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Besieged by Complaints and Misinformation, ‘Merritt Village’ Developer Withdraws Offer To Restore Abutting Cemetery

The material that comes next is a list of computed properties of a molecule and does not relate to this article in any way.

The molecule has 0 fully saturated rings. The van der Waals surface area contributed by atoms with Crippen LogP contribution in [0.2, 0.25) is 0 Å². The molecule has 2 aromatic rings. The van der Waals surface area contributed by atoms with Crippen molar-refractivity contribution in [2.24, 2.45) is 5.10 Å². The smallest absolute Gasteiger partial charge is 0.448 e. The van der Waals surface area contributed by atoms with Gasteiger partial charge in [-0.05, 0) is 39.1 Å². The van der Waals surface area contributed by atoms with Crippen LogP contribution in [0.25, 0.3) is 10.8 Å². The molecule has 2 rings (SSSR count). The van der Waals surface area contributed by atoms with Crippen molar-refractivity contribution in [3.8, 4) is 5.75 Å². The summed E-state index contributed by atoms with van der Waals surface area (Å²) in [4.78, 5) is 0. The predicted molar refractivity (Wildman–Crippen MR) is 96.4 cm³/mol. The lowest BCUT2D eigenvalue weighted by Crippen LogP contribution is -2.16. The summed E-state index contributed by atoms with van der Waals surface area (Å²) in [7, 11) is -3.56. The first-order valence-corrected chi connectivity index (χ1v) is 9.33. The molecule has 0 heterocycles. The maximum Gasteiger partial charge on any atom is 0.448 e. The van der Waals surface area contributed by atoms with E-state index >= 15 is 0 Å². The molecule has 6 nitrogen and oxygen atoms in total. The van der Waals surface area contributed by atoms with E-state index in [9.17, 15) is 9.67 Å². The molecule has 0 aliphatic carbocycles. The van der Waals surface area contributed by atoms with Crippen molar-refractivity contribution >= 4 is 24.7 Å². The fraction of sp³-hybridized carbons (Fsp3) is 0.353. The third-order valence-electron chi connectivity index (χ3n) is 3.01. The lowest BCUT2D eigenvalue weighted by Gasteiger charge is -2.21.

Though they’d support another group’s efforts, the owners of a 3.3-acre parcel on the edge of downtown New Canaan said Tuesday that they’re withdrawing an offer to restore, plaque and protect an abutting, long-ignored and historically important cemetery after hearing complaints that its presence should disrupt the their widely discussed redevelopment plans. When they applied to the town in June to create 123 housing units on the Merritt Apartments property where 38 now exist, the property’s owners hired a consultant who determined that Ezra Benedict’s 1852-buit “Maple Street Cemetery” is one generation away from vanishing due to neglect. After running a sonar scan of the grounds and tracking down the heirs of 52 people buried there, property owner M2 Partners developed plans for rejuvenating the cemetery into a local landmark, with reset gravestones, family grouping and a plaque recognizing the remains of those interred with no headstone. “We were happy to do that and after the effort and time and the lack of consideration back to us of the applicant, we have withdrawn our offer of fencing it off, putting a plaque on it, putting a gate there and making sure it is not a ball field,” Arnold Karp of M2 Partners said during a subcommittee meeting of New Canaan’s legislative body. “So whatever the Historical Society or the group of New Canaan residents who feel it should be taken care of, we are in favor of that,” he said at the Town Council Subcommittee on Infrastructure and Utilities meeting, held at Town Hall. Continue Reading →